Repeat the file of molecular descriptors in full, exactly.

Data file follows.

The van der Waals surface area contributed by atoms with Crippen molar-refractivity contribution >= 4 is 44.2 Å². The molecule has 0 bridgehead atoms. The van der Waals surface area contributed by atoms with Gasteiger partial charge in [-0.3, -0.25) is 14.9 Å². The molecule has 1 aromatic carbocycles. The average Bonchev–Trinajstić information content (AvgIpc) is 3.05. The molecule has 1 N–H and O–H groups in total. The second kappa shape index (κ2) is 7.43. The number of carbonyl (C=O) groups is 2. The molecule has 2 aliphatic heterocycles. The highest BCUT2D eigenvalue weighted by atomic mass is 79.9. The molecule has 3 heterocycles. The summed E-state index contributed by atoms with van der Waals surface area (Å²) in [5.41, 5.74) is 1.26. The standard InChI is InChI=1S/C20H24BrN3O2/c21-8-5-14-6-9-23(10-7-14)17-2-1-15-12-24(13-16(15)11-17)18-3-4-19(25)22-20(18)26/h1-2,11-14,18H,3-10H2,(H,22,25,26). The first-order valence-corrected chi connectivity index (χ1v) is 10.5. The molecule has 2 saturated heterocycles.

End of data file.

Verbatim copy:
The van der Waals surface area contributed by atoms with Crippen molar-refractivity contribution >= 4 is 44.2 Å². The molecule has 0 bridgehead atoms. The van der Waals surface area contributed by atoms with Gasteiger partial charge in [-0.3, -0.25) is 14.9 Å². The molecule has 1 aromatic carbocycles. The average Bonchev–Trinajstić information content (AvgIpc) is 3.05. The molecule has 1 N–H and O–H groups in total. The second kappa shape index (κ2) is 7.43. The number of carbonyl (C=O) groups is 2. The molecule has 2 aliphatic heterocycles. The highest BCUT2D eigenvalue weighted by atomic mass is 79.9. The molecule has 3 heterocycles. The summed E-state index contributed by atoms with van der Waals surface area (Å²) in [5.41, 5.74) is 1.26. The standard InChI is InChI=1S/C20H24BrN3O2/c21-8-5-14-6-9-23(10-7-14)17-2-1-15-12-24(13-16(15)11-17)18-3-4-19(25)22-20(18)26/h1-2,11-14,18H,3-10H2,(H,22,25,26). The first-order valence-corrected chi connectivity index (χ1v) is 10.5. The molecule has 2 saturated heterocycles.